Introducing decision support systems

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NCC Blackwell, May 1, 1994 - Business & Economics - 274 pages
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The advent of powerful yet user-friendly computer packages based on mathematical and logical models has enabled management tools (Decision Support Systems) to be made available more widely than ever before. These systems are defined as 'any computer-based system that helps managers to be better at tackling problems'.
Paul Finlay's book, now in its second edition, first establishes a framework for the use of decision support systems by providing a review of the nature of managerial work and of business problems, with particular emphasis on planning and control.
Few assumptions are made about the reader's prior knowledge.
Separate chapters on the tools, techniques and methodologies associated with each type of decision support system. The software packages that support these systems are also discussed.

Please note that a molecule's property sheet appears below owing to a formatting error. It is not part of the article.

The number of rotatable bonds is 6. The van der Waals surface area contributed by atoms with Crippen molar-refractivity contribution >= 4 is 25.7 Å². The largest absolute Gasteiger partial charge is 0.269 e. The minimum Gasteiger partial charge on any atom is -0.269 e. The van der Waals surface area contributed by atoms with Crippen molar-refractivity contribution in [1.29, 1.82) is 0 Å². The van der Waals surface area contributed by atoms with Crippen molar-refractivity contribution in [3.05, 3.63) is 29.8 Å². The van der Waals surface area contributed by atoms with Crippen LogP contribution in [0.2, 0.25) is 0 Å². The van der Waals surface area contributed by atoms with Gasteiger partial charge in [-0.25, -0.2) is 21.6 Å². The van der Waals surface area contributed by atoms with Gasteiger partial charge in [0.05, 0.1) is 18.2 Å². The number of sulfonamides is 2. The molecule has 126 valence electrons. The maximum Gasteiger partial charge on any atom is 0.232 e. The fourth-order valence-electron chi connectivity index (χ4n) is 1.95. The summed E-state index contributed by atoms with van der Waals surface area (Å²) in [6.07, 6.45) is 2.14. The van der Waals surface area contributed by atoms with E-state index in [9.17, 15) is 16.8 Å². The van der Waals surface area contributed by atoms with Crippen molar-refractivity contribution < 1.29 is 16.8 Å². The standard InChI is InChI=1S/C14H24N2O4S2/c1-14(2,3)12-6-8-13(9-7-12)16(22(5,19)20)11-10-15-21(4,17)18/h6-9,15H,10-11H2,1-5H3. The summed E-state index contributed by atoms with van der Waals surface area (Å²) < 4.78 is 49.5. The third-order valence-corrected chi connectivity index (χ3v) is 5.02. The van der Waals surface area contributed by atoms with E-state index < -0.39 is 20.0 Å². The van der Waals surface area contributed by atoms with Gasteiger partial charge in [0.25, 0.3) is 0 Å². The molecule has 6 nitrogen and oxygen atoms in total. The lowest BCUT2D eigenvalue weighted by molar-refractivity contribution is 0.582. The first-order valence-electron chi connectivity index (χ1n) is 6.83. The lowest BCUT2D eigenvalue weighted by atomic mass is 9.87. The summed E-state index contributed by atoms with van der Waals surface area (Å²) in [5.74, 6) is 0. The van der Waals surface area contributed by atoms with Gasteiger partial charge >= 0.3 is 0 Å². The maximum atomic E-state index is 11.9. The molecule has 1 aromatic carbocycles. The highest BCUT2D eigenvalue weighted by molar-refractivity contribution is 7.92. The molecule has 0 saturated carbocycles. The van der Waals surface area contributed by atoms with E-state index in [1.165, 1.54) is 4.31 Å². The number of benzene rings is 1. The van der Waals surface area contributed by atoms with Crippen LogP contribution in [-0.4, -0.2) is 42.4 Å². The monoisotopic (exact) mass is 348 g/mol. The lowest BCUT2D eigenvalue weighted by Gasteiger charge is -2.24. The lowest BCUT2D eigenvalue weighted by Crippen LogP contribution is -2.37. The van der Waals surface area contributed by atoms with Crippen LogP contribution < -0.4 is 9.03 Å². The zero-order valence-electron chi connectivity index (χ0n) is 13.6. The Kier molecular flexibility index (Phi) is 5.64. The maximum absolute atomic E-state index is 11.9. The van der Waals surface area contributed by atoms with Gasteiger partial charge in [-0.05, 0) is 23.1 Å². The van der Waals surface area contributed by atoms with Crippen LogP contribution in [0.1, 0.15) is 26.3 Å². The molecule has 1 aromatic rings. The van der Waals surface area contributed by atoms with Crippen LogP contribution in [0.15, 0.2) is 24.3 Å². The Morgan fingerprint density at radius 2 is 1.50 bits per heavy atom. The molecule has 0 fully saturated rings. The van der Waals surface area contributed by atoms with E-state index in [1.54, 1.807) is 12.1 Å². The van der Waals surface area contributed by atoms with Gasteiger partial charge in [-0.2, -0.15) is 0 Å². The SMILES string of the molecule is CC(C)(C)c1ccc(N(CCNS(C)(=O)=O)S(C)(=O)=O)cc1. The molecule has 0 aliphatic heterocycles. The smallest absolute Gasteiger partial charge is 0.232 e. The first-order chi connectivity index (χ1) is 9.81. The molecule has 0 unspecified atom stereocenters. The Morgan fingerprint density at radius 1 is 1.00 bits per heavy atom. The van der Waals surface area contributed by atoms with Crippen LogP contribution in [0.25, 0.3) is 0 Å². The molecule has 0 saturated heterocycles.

This new edition is updated throughout. In particular there is a new chapter on the human-computer interface and the vital question of measuring the success of decision support systems is given full treatment.
Concludes with a discussion of the relationship between expert systems and decision support systems, and a brief look at future developments.
Introducing Decision Support Systems is aimed at advanced undergraduate and postgraduate students in schools of management, business studies and computing. It will also be extremely relevant to professionals dealing with decision support systems, e.g. accountants, managers and IT staff.

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Contents

The Nature of Managerial Work and of Business Problems
1
Models and Systems
13
Towards a Definition of Decision Support Systems
29
Copyright

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About the author (1994)

Paul Finlay is currently Professor of Strategic Information Systems in the Business School of Loughborough University.

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